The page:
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Carr v. Alexander

Supreme Court of North Carolina
Oct 1, 1915
86 S.E. 613 (N.C. 1915)


(Filed 20 October, 1915.)

1. Evidence — Vendor and Purchaser — Verified Account — Prima Facie Case.

An itemized account purporting to be for goods sold and delivered to the defendant introduced in evidence, in an action to recover the purchase price, and duly sworn to, is competent, and raises a prima facie case as to the amount thereby appearing to be due. Revisal, sec. 1625.

2. Vendor and Purchaser — Evidence — Prima Facie Case — Principal and Agent — Accounting — Burden of Proof.

Where a prima facie case has been made out by the plaintiff, in his action to recover the purchase price of goods sold and delivered to the defendant, and the latter contends that he, as the agent for the former, was to sell upon commission, and that he had accounted for such sales, except a small balance which he tendered, or offered to submit to judgment for that amount, the burden is upon the defendant to show the fact of agency, and of accounting thereon, which is for the determination of the jury upon the question of indebtedness.

3. Trials — Issues — Forms.

Where the issue submitted by the court clearly presents the issuable facts in an action, the form thereof is immaterial.

APPEAL by defendant from Peebles, J., at the March Term, (666) 1915, of SAMPSON.

Butler Herring for the plaintiffs.

Thomas W. Alexander for the defendant.

Civil action tried upon the following issue:

1. What amount, if anything, are the defendants indebted to plaintiffs? Answer: "$2,534.76, with interest from 7 November, 1913, at six per cent."

From the judgment rendered, the defendant appealed.

The plaintiffs offer in evidence a duly verified statement of account for certain merchandise alleged to have been sold by the plaintiffs as receivers of the Coharie Lumber Company to the defendant, consisting of thirteen items, including boilers, belts, dry-kiln trucks, planer, knife-grinder, engine, drill, forge, etc., etc., and rested their case.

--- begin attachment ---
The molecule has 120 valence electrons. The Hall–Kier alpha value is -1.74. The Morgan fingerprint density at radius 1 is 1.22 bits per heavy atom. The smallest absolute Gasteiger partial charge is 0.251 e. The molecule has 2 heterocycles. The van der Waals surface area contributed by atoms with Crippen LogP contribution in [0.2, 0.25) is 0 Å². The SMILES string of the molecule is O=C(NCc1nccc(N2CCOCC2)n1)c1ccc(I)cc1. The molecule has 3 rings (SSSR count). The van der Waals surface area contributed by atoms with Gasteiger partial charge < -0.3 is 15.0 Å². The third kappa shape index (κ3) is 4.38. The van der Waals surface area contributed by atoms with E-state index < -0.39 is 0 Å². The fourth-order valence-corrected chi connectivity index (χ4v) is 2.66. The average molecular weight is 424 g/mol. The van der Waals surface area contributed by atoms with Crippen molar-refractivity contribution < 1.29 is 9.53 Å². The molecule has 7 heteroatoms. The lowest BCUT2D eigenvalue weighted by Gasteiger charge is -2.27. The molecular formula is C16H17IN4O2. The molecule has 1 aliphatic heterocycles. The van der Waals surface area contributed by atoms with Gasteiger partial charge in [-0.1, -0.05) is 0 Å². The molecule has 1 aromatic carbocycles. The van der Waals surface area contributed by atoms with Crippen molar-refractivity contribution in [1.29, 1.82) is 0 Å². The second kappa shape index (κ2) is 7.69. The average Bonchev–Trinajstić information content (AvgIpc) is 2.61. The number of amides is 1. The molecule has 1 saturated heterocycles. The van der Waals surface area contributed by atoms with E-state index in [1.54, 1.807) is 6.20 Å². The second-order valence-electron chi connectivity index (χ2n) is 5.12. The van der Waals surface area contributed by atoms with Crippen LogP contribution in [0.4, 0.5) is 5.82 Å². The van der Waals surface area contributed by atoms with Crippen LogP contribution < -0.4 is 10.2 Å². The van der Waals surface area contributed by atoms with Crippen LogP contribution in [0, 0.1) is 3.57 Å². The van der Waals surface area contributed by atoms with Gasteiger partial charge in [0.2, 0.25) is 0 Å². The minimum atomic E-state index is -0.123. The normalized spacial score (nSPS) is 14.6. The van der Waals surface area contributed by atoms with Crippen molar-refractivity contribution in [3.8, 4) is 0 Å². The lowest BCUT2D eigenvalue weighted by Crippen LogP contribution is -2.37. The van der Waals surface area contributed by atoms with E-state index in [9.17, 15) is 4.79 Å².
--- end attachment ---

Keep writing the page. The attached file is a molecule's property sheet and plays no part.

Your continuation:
This account is duly sworn to and itemized and purports to be an account for goods sold and delivered by the plaintiffs as receivers to the defendants. The account was offered in evidence under section 1625 of the Revisal. It was not objected to by the defendants, but its probative force is challenged by prayer for instruction. We are of opinion that the account under the statute was prima facie evidence of the correctness of the plaintiff's claim, and that it is made out in accordance with the requirements of Revisal, section 1625. Knight v. Taylor, 131 N.C. 84; Claus v. Lee, 140 N.C. 552.

We think, therefore, that his Honor very properly admitted it as prima facie evidence of the truth of the allegations of the complaint. The defendants in their answer denied that they purchased the machinery, claiming that during the period mentioned in the complaint they acted as the agents of the plaintiffs for the sale of the machinery upon a commission of ten per cent, and that they have fully accounted for and paid over to the plaintiffs the entire proceeds thereof with the exception of a certain note and an open account.

It is manifest that the burden was upon the defendants to prove their plea of agency and that they had accounted to the plaintiffs in due course. According to the record, the only evidence offered by the defendant is a check for $306.16, drawn by the defendants in favor of John D. Worthington, receiver, and also a portion of a letter signed by the plaintiffs, tending to prove that the defendants were acting as their agents in the sale of this machinery. But the defendants offer no evidence as to what machinery had been sold by them, how much they had received for it, how much remained on hand, and how much they had paid over to the plaintiffs. In this condition of the evidence, there was nothing to show that the defendants had fully accounted, as the (667) agents of the plaintiffs, or had paid over the proceeds of the sale of the machinery. The defendants tendered into court $137.69 and offered to allow judgment against them for this amount. His Honor very properly submitted the case to the jury upon the issue of indebtedness.

The defendants tendered certain issues as to whether the defendants were the agents of the plaintiffs in the sale of the machinery which his Honor declined to submit. This controversy could very well have been considered by the jury under the issue as submitted by the court. The form of issues is of little consequence, if the material facts at issue are clearly presented by them. Paper Co. v. Chronicle, 115 N.C. 147; Fleming v. R. R., 115 N.C. 676.

The defendants assign error because his Honor, in his charge, conveyed an expression of opinion "highly adverse and detrimental to the defendants."

We have examined the charge of his Honor with care, and we do not think it is justly subject to such criticism. The case was one almost entirely of fact, and the only evidence offered was a verified account with the plaintiffs and the check and a part of a letter heretofore mentioned by the defendants.

We think his Honor properly presented the matter to the jury.


Cited: Power Co. v. Power Co., 171 N.C. 258; Potato Co. v. Jeannette, 174 N.C. 240; Bivens v. R. R., 176 N.C. 417; Mann v. Archbell, 186 N.C. 74; Erskine v. Motor Co., 187 N.C. 832.

Summaries of

Carr v. Alexander

Supreme Court of North Carolina
Oct 1, 1915
86 S.E. 613 (N.C. 1915)
Case details for

Carr v. Alexander

Case Details


Court:Supreme Court of North Carolina

Date published: Oct 1, 1915


86 S.E. 613 (N.C. 1915)
169 N.C. 665

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